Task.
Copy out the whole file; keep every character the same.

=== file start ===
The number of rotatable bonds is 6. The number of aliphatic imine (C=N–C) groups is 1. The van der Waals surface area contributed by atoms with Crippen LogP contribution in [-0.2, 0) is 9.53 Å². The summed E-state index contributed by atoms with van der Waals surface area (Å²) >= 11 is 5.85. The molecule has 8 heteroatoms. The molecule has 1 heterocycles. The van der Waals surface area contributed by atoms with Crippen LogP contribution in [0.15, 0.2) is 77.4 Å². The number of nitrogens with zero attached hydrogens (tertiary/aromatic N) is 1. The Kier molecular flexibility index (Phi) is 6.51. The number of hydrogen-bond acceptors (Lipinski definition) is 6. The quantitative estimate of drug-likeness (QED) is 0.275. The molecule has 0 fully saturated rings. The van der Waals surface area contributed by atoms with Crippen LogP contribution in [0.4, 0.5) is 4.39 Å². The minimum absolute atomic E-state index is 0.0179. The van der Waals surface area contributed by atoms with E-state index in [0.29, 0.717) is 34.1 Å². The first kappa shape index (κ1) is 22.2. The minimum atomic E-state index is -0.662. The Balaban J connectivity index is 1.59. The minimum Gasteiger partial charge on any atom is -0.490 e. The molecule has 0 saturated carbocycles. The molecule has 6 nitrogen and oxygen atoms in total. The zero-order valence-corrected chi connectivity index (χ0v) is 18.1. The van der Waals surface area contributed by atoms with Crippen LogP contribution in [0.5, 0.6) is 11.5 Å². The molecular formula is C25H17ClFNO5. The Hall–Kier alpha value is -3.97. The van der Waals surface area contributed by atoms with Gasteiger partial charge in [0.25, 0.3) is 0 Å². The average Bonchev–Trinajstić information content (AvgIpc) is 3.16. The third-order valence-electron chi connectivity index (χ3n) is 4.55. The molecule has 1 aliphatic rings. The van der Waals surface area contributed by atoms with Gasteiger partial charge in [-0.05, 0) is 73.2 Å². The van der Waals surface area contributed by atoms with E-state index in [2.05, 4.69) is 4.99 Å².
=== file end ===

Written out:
The number of rotatable bonds is 6. The number of aliphatic imine (C=N–C) groups is 1. The van der Waals surface area contributed by atoms with Crippen LogP contribution in [-0.2, 0) is 9.53 Å². The summed E-state index contributed by atoms with van der Waals surface area (Å²) >= 11 is 5.85. The molecule has 8 heteroatoms. The molecule has 1 heterocycles. The van der Waals surface area contributed by atoms with Crippen LogP contribution in [0.15, 0.2) is 77.4 Å². The number of nitrogens with zero attached hydrogens (tertiary/aromatic N) is 1. The Kier molecular flexibility index (Phi) is 6.51. The number of hydrogen-bond acceptors (Lipinski definition) is 6. The quantitative estimate of drug-likeness (QED) is 0.275. The molecule has 0 fully saturated rings. The van der Waals surface area contributed by atoms with Crippen LogP contribution in [0.4, 0.5) is 4.39 Å². The minimum absolute atomic E-state index is 0.0179. The van der Waals surface area contributed by atoms with E-state index in [0.29, 0.717) is 34.1 Å². The first kappa shape index (κ1) is 22.2. The minimum atomic E-state index is -0.662. The Balaban J connectivity index is 1.59. The minimum Gasteiger partial charge on any atom is -0.490 e. The molecule has 0 saturated carbocycles. The molecule has 6 nitrogen and oxygen atoms in total. The zero-order valence-corrected chi connectivity index (χ0v) is 18.1. The van der Waals surface area contributed by atoms with Crippen LogP contribution in [0.5, 0.6) is 11.5 Å². The molecular formula is C25H17ClFNO5. The Hall–Kier alpha value is -3.97. The van der Waals surface area contributed by atoms with Gasteiger partial charge in [0.25, 0.3) is 0 Å². The average Bonchev–Trinajstić information content (AvgIpc) is 3.16. The third-order valence-electron chi connectivity index (χ3n) is 4.55. The molecule has 1 aliphatic rings. The van der Waals surface area contributed by atoms with Gasteiger partial charge in [-0.05, 0) is 73.2 Å². The van der Waals surface area contributed by atoms with E-state index in [2.05, 4.69) is 4.99 Å².